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For this World Series edition, we turn our pages once more to Brazil, and we come back to writing from Brazil this year for a moment of betweenness. It’s time for Litro to see where Brazilian writing is at. And with the president, culture minister and head of the literary academy all women, yet in a persistently machista culture and with no sign of change, we really have to ask the women.
Laura Lima is an artist, winner of the Bonnefanten Award 2014, 50,000 Euros and solo exhibition at Bonnefantenmuseum, autumn 2014. A piece of her work, Sombra de Cinema, has been described as "not filmmaking, it is perhaps reality. It is not theatre, it is not installation, maybe fiction. It is not performance." Born in 1971, she lives in Rio de Janeiro, where she studied philosophy and art. Her work has featured in exhibitions in Canada, Switerland and the USA, as well as all around Brazil.
Ana Rüsche was born in São Paulo. She has published three collections of poetry, Rasgada (‘Torn’, 2005), Sarabanda (2007) and Nós que adoramos um documentário (‘We who love a documentary’, 2012), and one novel, Acordados (‘Awakened’, 2007).
Luisa Geisler has published two collections of short stories: Contos de Mentira (‘Tales of Lies’) and Quiça (‘Perhaps’). In 2012 she was chosen for inclusion in Granta magazine’s Best Young Brazilian Novelists issue, which was published around the world in a number of languages.
Juliana Frank was born in 1985 in São Paulo, and currently lives in Rio de Janeiro. She is a scriptwriter for cinema and television. She adapted the notorious novel Pornopopéia by Reinaldo Moraes for the cinema. Her latest novel, Meu coração de Pedra-Pomes (‘My Pumice Stone Heart’) came out in 2013, published by Companhia das Letras.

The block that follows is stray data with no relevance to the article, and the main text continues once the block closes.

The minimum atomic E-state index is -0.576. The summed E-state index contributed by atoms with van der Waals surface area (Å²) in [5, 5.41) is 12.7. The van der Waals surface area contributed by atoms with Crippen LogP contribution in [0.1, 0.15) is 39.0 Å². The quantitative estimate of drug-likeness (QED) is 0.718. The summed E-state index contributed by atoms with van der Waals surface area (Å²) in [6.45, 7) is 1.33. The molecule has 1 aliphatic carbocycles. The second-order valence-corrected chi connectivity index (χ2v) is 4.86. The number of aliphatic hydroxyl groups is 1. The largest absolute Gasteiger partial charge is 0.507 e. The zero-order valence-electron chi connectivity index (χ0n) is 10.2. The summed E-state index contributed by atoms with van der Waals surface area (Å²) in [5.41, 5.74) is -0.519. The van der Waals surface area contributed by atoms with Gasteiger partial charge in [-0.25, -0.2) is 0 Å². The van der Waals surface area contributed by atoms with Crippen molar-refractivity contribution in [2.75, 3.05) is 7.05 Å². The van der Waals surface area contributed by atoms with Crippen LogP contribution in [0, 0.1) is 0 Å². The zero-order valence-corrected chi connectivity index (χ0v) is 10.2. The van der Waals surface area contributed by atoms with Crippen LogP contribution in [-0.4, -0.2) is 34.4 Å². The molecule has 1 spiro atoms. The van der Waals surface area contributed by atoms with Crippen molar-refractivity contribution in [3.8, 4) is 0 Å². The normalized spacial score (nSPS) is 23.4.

Marília Garcia was born in Rio de Janeiro in 1979. She is the author of Vinte Poemas para o seu Walkman (‘Twenty Poems for your Walkman’, Cosac Naify 2007) and Engano Geográfico (‘Geographical Trick’, 7Letras 2012). She works with translation.
Paloma Vidal has written two novels, Mar azul (‘Blue Sea’, Rocco, 2012) and Algum lugar (‘Some Place’, 7Letras, 2009), and two short story collections, Mais ao sul (‘Further South’, Língua Geral, 2008), from which this story is taken, and A duas mãos (‘In Both Hands’, 7Letras, 2003). She has translated writers including Clarice Lispector and Margo Glantz. She is a professor of literary theory and blogs at http://www.escritosgeograficos.blogspot.com.
Miriam Mambrini is a carioca (ie born in Rio). She began to write fiction fairly late but has now published eight books, including a number of short story collections. She has also contributed to the seminal anthologies Contos de escritoras brasileiras (‘Stories by Brazilian women writers’, Martins Fontes, 2003) and Mulheres que estão fazendo a nova literatura brasileira (‘Women who are writing the new Brazilian literature’ Record, 2005).
Ana Paula Maia
Ana Paula Maia was born in Rio de Janeiro. She has written three novels, O habitante das falhas subterrâneas (‘The Denizen of the Underground Faults’), A guerra dos bastardos (‘The War of the Bastards’), Carvão animal (‘Animal Fuel’) and the double novella Entre rinhas de cachorros e porcos abatidos (‘Between Fighting Dogs and Slaughtered Pigs’). Her stories have been included in a number of anthologies both in and beyond Brazil. She blogs at killing-travis.blogspot.com .
Marina Colasanti was born in 1937 in Eritrea and lived in Libya and Italy before moving to Brazil. She has published more than fifty books including eight works of poetry for children and adults, as well as short stories and essays. She also does her own illustrations. She has received major prizes in Brazil and throughout Latin America.
Carola Saavedra was born in Chile in 1973 and moved to Brazil aged three. She has also lived in Spain, France and Germany. Her novels include Toda Terça (‘Every Tuesday’, 2007), the highly acclaimed Flores Azuis (‘Blue Flow- ers’, 2008) and Paisagem com dromedário (‘Landscape with Dromedary’, 2010). Her books are currently being translated into English, French and Spanish. She was included in the 2012 Best of Young Brazilian Novelists issue of Granta.